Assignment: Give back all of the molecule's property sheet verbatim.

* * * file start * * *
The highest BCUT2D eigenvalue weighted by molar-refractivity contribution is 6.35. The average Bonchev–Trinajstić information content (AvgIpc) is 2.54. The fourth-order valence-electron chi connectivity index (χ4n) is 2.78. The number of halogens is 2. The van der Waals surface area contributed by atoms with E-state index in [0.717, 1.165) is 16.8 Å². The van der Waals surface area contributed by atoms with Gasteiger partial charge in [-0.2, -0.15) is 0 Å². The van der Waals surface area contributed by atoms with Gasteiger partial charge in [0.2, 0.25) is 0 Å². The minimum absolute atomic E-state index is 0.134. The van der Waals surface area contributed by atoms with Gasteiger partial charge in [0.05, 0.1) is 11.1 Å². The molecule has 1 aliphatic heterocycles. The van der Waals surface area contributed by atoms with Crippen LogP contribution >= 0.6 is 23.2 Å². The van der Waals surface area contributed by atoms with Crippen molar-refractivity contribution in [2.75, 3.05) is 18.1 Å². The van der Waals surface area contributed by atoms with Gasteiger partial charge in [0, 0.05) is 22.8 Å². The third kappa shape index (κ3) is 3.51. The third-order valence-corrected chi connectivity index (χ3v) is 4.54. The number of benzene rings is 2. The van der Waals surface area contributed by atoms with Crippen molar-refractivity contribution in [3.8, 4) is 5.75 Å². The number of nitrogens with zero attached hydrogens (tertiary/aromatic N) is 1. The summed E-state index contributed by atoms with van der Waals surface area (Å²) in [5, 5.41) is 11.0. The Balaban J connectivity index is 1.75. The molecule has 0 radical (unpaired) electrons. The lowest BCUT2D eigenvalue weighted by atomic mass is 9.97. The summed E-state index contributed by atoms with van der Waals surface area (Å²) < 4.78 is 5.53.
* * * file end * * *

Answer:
The highest BCUT2D eigenvalue weighted by molar-refractivity contribution is 6.35. The average Bonchev–Trinajstić information content (AvgIpc) is 2.54. The fourth-order valence-electron chi connectivity index (χ4n) is 2.78. The number of halogens is 2. The van der Waals surface area contributed by atoms with E-state index in [0.717, 1.165) is 16.8 Å². The van der Waals surface area contributed by atoms with Gasteiger partial charge in [-0.2, -0.15) is 0 Å². The van der Waals surface area contributed by atoms with Gasteiger partial charge in [0.2, 0.25) is 0 Å². The minimum absolute atomic E-state index is 0.134. The van der Waals surface area contributed by atoms with Gasteiger partial charge in [0.05, 0.1) is 11.1 Å². The molecule has 1 aliphatic heterocycles. The van der Waals surface area contributed by atoms with Crippen LogP contribution >= 0.6 is 23.2 Å². The van der Waals surface area contributed by atoms with Crippen molar-refractivity contribution in [2.75, 3.05) is 18.1 Å². The van der Waals surface area contributed by atoms with Gasteiger partial charge in [0, 0.05) is 22.8 Å². The third kappa shape index (κ3) is 3.51. The third-order valence-corrected chi connectivity index (χ3v) is 4.54. The number of benzene rings is 2. The van der Waals surface area contributed by atoms with Crippen molar-refractivity contribution in [3.8, 4) is 5.75 Å². The number of nitrogens with zero attached hydrogens (tertiary/aromatic N) is 1. The summed E-state index contributed by atoms with van der Waals surface area (Å²) in [5, 5.41) is 11.0. The Balaban J connectivity index is 1.75. The molecule has 0 radical (unpaired) electrons. The lowest BCUT2D eigenvalue weighted by atomic mass is 9.97. The summed E-state index contributed by atoms with van der Waals surface area (Å²) < 4.78 is 5.53.